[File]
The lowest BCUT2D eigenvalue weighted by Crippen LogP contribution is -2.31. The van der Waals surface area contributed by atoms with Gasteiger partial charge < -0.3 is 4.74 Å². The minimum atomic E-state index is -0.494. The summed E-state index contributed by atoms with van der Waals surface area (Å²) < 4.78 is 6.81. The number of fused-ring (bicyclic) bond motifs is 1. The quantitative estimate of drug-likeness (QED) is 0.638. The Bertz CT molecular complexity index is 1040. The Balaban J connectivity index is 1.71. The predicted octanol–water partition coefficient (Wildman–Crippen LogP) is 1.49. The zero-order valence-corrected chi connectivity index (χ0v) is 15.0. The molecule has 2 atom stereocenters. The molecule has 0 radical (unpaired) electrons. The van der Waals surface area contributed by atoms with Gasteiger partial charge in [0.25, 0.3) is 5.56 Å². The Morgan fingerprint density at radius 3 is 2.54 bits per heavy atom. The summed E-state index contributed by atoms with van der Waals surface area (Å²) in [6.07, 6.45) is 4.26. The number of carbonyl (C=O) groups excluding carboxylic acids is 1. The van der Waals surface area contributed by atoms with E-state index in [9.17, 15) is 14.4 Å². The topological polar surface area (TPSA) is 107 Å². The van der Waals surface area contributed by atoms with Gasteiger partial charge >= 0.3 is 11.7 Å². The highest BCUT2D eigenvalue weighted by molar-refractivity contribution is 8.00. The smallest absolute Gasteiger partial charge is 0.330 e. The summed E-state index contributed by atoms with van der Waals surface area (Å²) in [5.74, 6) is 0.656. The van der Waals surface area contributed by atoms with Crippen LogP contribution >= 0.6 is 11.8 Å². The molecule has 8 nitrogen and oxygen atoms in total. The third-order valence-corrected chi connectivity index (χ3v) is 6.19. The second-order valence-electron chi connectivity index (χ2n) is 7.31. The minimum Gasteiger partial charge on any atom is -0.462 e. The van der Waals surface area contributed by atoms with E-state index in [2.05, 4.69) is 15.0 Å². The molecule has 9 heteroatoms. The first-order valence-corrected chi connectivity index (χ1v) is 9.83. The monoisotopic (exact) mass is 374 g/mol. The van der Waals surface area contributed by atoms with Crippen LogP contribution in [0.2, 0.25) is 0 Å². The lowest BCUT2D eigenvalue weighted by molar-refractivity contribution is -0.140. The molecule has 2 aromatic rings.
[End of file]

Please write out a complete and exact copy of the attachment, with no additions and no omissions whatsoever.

The lowest BCUT2D eigenvalue weighted by Crippen LogP contribution is -2.31. The van der Waals surface area contributed by atoms with Gasteiger partial charge < -0.3 is 4.74 Å². The minimum atomic E-state index is -0.494. The summed E-state index contributed by atoms with van der Waals surface area (Å²) < 4.78 is 6.81. The number of fused-ring (bicyclic) bond motifs is 1. The quantitative estimate of drug-likeness (QED) is 0.638. The Bertz CT molecular complexity index is 1040. The Balaban J connectivity index is 1.71. The predicted octanol–water partition coefficient (Wildman–Crippen LogP) is 1.49. The zero-order valence-corrected chi connectivity index (χ0v) is 15.0. The molecule has 2 atom stereocenters. The molecule has 0 radical (unpaired) electrons. The van der Waals surface area contributed by atoms with Gasteiger partial charge in [0.25, 0.3) is 5.56 Å². The Morgan fingerprint density at radius 3 is 2.54 bits per heavy atom. The summed E-state index contributed by atoms with van der Waals surface area (Å²) in [6.07, 6.45) is 4.26. The number of carbonyl (C=O) groups excluding carboxylic acids is 1. The van der Waals surface area contributed by atoms with E-state index in [9.17, 15) is 14.4 Å². The topological polar surface area (TPSA) is 107 Å². The van der Waals surface area contributed by atoms with Gasteiger partial charge >= 0.3 is 11.7 Å². The highest BCUT2D eigenvalue weighted by molar-refractivity contribution is 8.00. The smallest absolute Gasteiger partial charge is 0.330 e. The summed E-state index contributed by atoms with van der Waals surface area (Å²) in [5.74, 6) is 0.656. The van der Waals surface area contributed by atoms with Crippen LogP contribution >= 0.6 is 11.8 Å². The molecule has 8 nitrogen and oxygen atoms in total. The third-order valence-corrected chi connectivity index (χ3v) is 6.19. The second-order valence-electron chi connectivity index (χ2n) is 7.31. The minimum Gasteiger partial charge on any atom is -0.462 e. The van der Waals surface area contributed by atoms with E-state index in [2.05, 4.69) is 15.0 Å². The molecule has 9 heteroatoms. The first-order valence-corrected chi connectivity index (χ1v) is 9.83. The monoisotopic (exact) mass is 374 g/mol. The van der Waals surface area contributed by atoms with Crippen LogP contribution in [0.2, 0.25) is 0 Å². The lowest BCUT2D eigenvalue weighted by molar-refractivity contribution is -0.140. The molecule has 2 aromatic rings.